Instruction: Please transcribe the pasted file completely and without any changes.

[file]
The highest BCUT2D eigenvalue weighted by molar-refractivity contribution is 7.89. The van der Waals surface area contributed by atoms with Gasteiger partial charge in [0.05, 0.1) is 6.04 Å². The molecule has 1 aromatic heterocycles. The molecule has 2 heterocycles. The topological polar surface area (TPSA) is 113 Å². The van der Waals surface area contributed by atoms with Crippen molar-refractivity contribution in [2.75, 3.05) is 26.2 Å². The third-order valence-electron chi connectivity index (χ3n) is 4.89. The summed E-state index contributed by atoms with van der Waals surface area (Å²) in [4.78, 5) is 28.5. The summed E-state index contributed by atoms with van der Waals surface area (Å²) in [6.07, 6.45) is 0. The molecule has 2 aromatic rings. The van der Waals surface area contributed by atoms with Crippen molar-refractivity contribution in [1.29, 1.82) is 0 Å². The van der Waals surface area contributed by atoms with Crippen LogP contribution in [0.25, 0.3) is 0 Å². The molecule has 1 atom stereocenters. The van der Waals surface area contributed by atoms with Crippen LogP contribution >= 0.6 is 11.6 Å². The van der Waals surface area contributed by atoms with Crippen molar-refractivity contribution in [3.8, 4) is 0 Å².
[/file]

The highest BCUT2D eigenvalue weighted by molar-refractivity contribution is 7.89. The van der Waals surface area contributed by atoms with Gasteiger partial charge in [0.05, 0.1) is 6.04 Å². The molecule has 1 aromatic heterocycles. The molecule has 2 heterocycles. The topological polar surface area (TPSA) is 113 Å². The van der Waals surface area contributed by atoms with Crippen molar-refractivity contribution in [2.75, 3.05) is 26.2 Å². The third-order valence-electron chi connectivity index (χ3n) is 4.89. The summed E-state index contributed by atoms with van der Waals surface area (Å²) in [4.78, 5) is 28.5. The summed E-state index contributed by atoms with van der Waals surface area (Å²) in [6.07, 6.45) is 0. The molecule has 2 aromatic rings. The van der Waals surface area contributed by atoms with Crippen molar-refractivity contribution in [1.29, 1.82) is 0 Å². The van der Waals surface area contributed by atoms with Crippen LogP contribution in [0.25, 0.3) is 0 Å². The molecule has 1 atom stereocenters. The van der Waals surface area contributed by atoms with Crippen LogP contribution >= 0.6 is 11.6 Å². The van der Waals surface area contributed by atoms with Crippen molar-refractivity contribution in [3.8, 4) is 0 Å².